Saturday, 11 October 2008

CCK08 - Groups and Networks

I have been a really bad student lately. I have missed too many live meetings, skipped too many readings and I haven't been blogging for a long time. True, I had a problem with Technorati - they didn't update my posts regularly and I only realised that when I couldn't find my latest post under CCK08.
I have resolved my problems with Technorati now (or so I hope) and I am ready to blog again. Plus, I would really like to sink my teeth into the groups and networks issue. I have recently read Group Dynamics in the Language Classroom by Zoltan Dornyei and Tim Murphey. I loved the book and I must admit I have been using some of the techniques to better manage my classes.
The book argues that a coherent group is considered to be a good thing in the classroom. It raises student motivation and helps resolve discipline issues. It is all about cooperation and focusing on the common goal - in this case learning.
Of course, the learning context is completely different on the Internet. I guess what we have in CCK08 is not a group, but a network - over 2000 people who don't know each other at all, but are willing to learn from each other and discuss different issues. This is great for introverts like myself, who don't need to belong in order to learn. Yet, this way of learning might be too aloof for some people.
Groups go through four stages of formation before they become coherent: Norming, Storming, Forming and Performing. Observing our CCK08 network, I can see there is a lot of norming going on (what exactly is connectivism, what is the difference between networks and groups, etc.). I can also see a lot of storming, but I'd rather not go into that. So, what if a network is a group which got stuck in the norming stage? If this is the case, how do we stop networks from evolving into groups? And is it always a good idea to do so?

You might also like:
What can connectivism do for me

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Anonymous said...

Thanks for your post. Your source and definitions for Group are the typical ones I've heard and read as well. But I found the definitions by Anderson, Downes and Siemens to be different. I personally agree with the Siemens definition ( or at least my understanding of it). The first ( morning) presentation by Terry Anderson is a great summary of the three views. I posted my notes on my blog here: http:/ but others have as well with some great concept maps. If you are taking the course for credit "check them out.". :)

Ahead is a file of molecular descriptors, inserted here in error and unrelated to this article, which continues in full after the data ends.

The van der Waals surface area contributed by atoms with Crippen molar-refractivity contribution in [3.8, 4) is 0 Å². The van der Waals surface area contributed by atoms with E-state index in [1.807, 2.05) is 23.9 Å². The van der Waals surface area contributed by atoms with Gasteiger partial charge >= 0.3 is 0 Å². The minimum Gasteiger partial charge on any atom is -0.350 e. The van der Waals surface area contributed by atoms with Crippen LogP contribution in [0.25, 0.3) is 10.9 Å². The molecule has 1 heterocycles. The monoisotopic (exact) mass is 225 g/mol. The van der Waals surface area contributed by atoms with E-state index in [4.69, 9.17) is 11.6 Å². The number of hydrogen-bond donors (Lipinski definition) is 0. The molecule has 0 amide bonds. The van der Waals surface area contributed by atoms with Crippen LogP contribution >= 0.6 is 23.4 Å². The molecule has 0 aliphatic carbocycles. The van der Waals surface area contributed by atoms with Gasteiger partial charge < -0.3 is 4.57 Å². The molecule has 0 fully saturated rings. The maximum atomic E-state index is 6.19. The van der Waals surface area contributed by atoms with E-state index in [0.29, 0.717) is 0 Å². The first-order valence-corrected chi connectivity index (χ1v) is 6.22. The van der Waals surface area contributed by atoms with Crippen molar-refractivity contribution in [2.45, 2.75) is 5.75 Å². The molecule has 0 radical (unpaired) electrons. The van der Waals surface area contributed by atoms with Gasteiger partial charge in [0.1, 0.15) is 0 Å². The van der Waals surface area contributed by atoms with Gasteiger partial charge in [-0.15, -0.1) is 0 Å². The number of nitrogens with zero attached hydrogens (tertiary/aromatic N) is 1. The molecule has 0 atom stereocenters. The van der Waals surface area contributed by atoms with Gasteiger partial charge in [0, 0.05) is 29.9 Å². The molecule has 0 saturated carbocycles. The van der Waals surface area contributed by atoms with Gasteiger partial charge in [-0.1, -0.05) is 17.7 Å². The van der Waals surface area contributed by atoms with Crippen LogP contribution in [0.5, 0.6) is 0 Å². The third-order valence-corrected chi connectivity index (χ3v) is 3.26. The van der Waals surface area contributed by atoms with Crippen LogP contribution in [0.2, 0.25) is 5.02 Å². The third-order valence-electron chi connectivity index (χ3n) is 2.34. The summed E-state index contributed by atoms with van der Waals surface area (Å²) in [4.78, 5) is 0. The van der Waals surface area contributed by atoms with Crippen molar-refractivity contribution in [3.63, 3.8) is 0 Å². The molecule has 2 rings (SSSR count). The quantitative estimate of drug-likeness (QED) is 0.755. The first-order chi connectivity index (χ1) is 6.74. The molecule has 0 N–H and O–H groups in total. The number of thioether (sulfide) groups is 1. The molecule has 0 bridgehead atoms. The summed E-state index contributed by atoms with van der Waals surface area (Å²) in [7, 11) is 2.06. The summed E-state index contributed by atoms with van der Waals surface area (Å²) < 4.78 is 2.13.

Natasa said...

Thank you for your prompt reply. I am sorry if I have been talking about something everybody already knows, but that's what being a teacher for 18 years does to you - you start explaining the obvious. My blog post was simply a reaction to "Groups require unity, networks require diversity. Groups require coherence, networks require autonomy. Groups require privacy or segregation, networks require openness. Groups require focus of voice, networks require interaction." Though I am generally pro-connectivism, I have to disagree with this. Again, I am speaking from my own, limited experience as a teacher. In the classroom, I have often witnessed the positive, even healing side a group can have on its members.

Saša said...

Hi, Nataša! I'm glad I found you here :-)). Need to check the book you mention. Hugs, Saša

Natasa said...

Hi Saša,
Good to see you too. I relied on Group Dynamics a lot when I was preparing my Power Point presentation on student motivation last spring. The book is a cross between language teaching and psychology and it gave me some insights into what happens in the classroom every day.

Maru del Campo said...

Hi Sis!
I am glad I found your post. I lack the knowledge to say if a group or a network is best for learning, I guess it will depend on the objectives and the context. I see that it is convenient to have very clear the difference when planning an online course.
I am finding hard to work in a network, I do poorly with weak connections, I do not know what to say or what to share when I do not have a bond but that does not prevent me from learning.
See you around.
Poljupci. Maru

Natasa said...

Hi Sis,
What a coincidence - I was reading your blog earlier this evening. I find it very clear and informative.
I also have a problem learning in a large, impersonal network such as this one, but that wasn't my objection here. Networks are a great thing and you know I am a keen lifelong learner and that I am an Internet junkie. I am just afraid that if we suddenly decide that groups as learning environments are uncool we'll be throwing out the baby with the bath water. What's strange here is that I, of all people, should be defending groups. I have never been much of a group person.

Mrs. D said...

I just wanted to stop by and welcome you to the 31 Day Challenge. I'm glad you joined us!


Magical Bill said...

Hi Natasa,

Look forward to blogging with you during the 31 days.

Regards, Bill Oldham

Natasa said...

Hi Bill,
Thanks for your support. It is easier to do this in a team.
I have just sent you an email (assignment number one). This is the first time I have ever sent an email to someone who has posted a comment in my blog.
Looking forward to learning with you

Natasa said...

Hi Lisa,

Thank you.



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